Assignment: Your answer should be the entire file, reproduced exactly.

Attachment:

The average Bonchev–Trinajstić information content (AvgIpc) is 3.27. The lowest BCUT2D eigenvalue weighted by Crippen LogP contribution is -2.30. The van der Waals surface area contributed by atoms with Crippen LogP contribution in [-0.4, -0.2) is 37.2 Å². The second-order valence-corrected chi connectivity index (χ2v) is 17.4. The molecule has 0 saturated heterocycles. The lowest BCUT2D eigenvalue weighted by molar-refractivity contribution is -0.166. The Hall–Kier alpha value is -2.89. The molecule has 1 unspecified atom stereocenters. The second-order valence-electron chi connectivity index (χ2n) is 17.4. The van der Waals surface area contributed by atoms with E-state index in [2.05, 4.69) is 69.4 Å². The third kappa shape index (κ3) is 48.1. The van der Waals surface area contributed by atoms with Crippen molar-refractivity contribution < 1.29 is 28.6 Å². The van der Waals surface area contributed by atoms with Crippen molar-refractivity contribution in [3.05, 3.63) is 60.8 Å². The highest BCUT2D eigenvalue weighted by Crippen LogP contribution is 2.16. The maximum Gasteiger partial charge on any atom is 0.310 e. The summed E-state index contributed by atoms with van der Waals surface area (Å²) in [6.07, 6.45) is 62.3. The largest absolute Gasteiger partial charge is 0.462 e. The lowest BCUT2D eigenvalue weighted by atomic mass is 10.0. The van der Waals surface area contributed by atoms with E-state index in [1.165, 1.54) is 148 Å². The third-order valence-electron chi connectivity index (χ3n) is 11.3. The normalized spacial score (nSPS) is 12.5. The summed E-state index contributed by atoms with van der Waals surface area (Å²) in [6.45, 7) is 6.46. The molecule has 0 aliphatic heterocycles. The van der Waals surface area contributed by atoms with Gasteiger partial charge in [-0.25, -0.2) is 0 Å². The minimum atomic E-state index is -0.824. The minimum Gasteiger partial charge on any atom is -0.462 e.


The average Bonchev–Trinajstić information content (AvgIpc) is 3.27. The lowest BCUT2D eigenvalue weighted by Crippen LogP contribution is -2.30. The van der Waals surface area contributed by atoms with Crippen LogP contribution in [-0.4, -0.2) is 37.2 Å². The second-order valence-corrected chi connectivity index (χ2v) is 17.4. The molecule has 0 saturated heterocycles. The lowest BCUT2D eigenvalue weighted by molar-refractivity contribution is -0.166. The Hall–Kier alpha value is -2.89. The molecule has 1 unspecified atom stereocenters. The second-order valence-electron chi connectivity index (χ2n) is 17.4. The van der Waals surface area contributed by atoms with E-state index in [2.05, 4.69) is 69.4 Å². The third kappa shape index (κ3) is 48.1. The van der Waals surface area contributed by atoms with Crippen molar-refractivity contribution < 1.29 is 28.6 Å². The van der Waals surface area contributed by atoms with Crippen molar-refractivity contribution in [3.05, 3.63) is 60.8 Å². The highest BCUT2D eigenvalue weighted by Crippen LogP contribution is 2.16. The maximum Gasteiger partial charge on any atom is 0.310 e. The summed E-state index contributed by atoms with van der Waals surface area (Å²) in [6.07, 6.45) is 62.3. The largest absolute Gasteiger partial charge is 0.462 e. The lowest BCUT2D eigenvalue weighted by atomic mass is 10.0. The van der Waals surface area contributed by atoms with E-state index in [1.165, 1.54) is 148 Å². The third-order valence-electron chi connectivity index (χ3n) is 11.3. The normalized spacial score (nSPS) is 12.5. The summed E-state index contributed by atoms with van der Waals surface area (Å²) in [6.45, 7) is 6.46. The molecule has 0 aliphatic heterocycles. The van der Waals surface area contributed by atoms with Gasteiger partial charge in [-0.25, -0.2) is 0 Å². The minimum atomic E-state index is -0.824. The minimum Gasteiger partial charge on any atom is -0.462 e.